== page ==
Mid adult woman dialing on mobile phone while driving

Despite the use of a handheld mobile phone while driving being illegal for over ten years, motorists are still displaying a shocking level of ignorance over their use at the wheel, new research by the RAC has revealed.

Since 2003, it has been illegal for drivers to use a handheld mobile phone for any purpose, but a staggering 61 per cent of motorists believe that it's perfectly fine to send text messages as long as the car is stationary.

Even more worryingly, over one in ten drivers (12 per cent) believe that the prohibition on handheld phones is exclusive to making and receiving calls, and think that sending text messages while driving isn't against the law.

Unbelievably, 21 per cent of those surveyed thought that the law did not apply if they were only using their phone to check and update their social media profiles.

Media coverage of last year's ban on tailgating and middle lane-hogging seem to have raised awareness of the latest additions to the statute books to affect drivers, but even so, over 40 per cent of drivers remained blissfully unaware such anti-social behaviour had been outlawed.

Despite the longstanding ban on mobile phone use, it appears to be prevalent amongst drivers, with 29 per cent of survey respondents saying that they regularly see someone texting in stationary traffic. This pales in comparison to using a phone for calls while driving, something three-quarters of motorists say they see others do on a regular basis.

Unsurprisingly, though, drivers are less likely to admit to their own motoring indiscretions. Just eight per cent of respondents admitted to using a handheld phone while driving. Younger drivers are also four times more likely to use their phone at the wheel, compared to drivers who have held their licences for over 25 years.

This flagrant disregard for the law could have its root in drivers' perceptions over the risk of using a mobile phone on the road, with only 53 per cent being strongly in disagreement with the notion that it is safe to use a phone while sat stationary in traffic.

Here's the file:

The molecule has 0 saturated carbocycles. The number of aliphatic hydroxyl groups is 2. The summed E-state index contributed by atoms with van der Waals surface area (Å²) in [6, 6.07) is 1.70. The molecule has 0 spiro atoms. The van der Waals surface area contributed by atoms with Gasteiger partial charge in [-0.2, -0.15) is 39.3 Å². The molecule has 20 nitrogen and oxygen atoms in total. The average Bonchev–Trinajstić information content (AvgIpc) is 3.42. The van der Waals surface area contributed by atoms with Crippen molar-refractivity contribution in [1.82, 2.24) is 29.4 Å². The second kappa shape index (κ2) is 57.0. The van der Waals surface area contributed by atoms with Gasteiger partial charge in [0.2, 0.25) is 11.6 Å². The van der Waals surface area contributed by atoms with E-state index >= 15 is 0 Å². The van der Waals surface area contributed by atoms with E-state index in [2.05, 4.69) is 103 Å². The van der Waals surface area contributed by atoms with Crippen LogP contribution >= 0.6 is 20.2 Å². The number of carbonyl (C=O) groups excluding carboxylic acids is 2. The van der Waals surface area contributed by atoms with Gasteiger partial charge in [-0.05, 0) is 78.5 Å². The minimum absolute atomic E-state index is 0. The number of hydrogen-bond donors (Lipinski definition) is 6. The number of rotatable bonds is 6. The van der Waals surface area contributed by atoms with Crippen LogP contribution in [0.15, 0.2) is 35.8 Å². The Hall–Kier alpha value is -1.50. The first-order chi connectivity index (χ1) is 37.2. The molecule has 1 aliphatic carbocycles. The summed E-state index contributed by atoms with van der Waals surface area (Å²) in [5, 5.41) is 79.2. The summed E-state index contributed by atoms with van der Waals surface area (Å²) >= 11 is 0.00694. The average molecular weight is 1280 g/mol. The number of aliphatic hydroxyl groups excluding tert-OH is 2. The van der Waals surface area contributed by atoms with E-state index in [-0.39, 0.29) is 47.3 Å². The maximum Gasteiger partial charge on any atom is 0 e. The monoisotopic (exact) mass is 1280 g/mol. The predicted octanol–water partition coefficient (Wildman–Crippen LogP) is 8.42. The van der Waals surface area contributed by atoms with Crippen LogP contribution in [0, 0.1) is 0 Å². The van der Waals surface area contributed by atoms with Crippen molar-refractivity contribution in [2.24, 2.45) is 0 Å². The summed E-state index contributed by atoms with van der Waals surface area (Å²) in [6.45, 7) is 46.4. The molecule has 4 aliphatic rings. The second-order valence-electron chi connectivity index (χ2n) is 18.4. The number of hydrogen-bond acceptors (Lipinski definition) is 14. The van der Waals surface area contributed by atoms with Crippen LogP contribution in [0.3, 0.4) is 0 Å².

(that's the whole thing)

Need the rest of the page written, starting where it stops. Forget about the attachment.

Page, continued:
Drivers are also seemingly unconcerned about being caught for mobile phone use, with over half believing they were unlikely to be found out if using one while stationary.

RAC technical director David Bizley said: "The distraction caused by hand-held mobile phones ranks alongside the cost of fuel and the state of the roads as a major worry for motorists. Over a third worry about other drivers being distracted by talking on mobile phones while at the wheel. And, it is the older generation who are most concerned about this with half of motorists aged 65 or over voicing discontent – a nine per cent increase compared to 12 months ago."

"While the law is clear it seems that motorists regard using a mobile phone while stationary at traffic lights or when stationary in congestion as more socially acceptable and less dangerous than using their hand-held phones while on the move. They forget, for example, that when concentrating on their phone, a cyclist may pull up beside or just ahead of them and they may pull away, totally unaware of the cyclist's presence."

Under current legislation it is illegal to use any form of handheld communications device when driving, which includes any point at which the engine is switched on, even when stationary.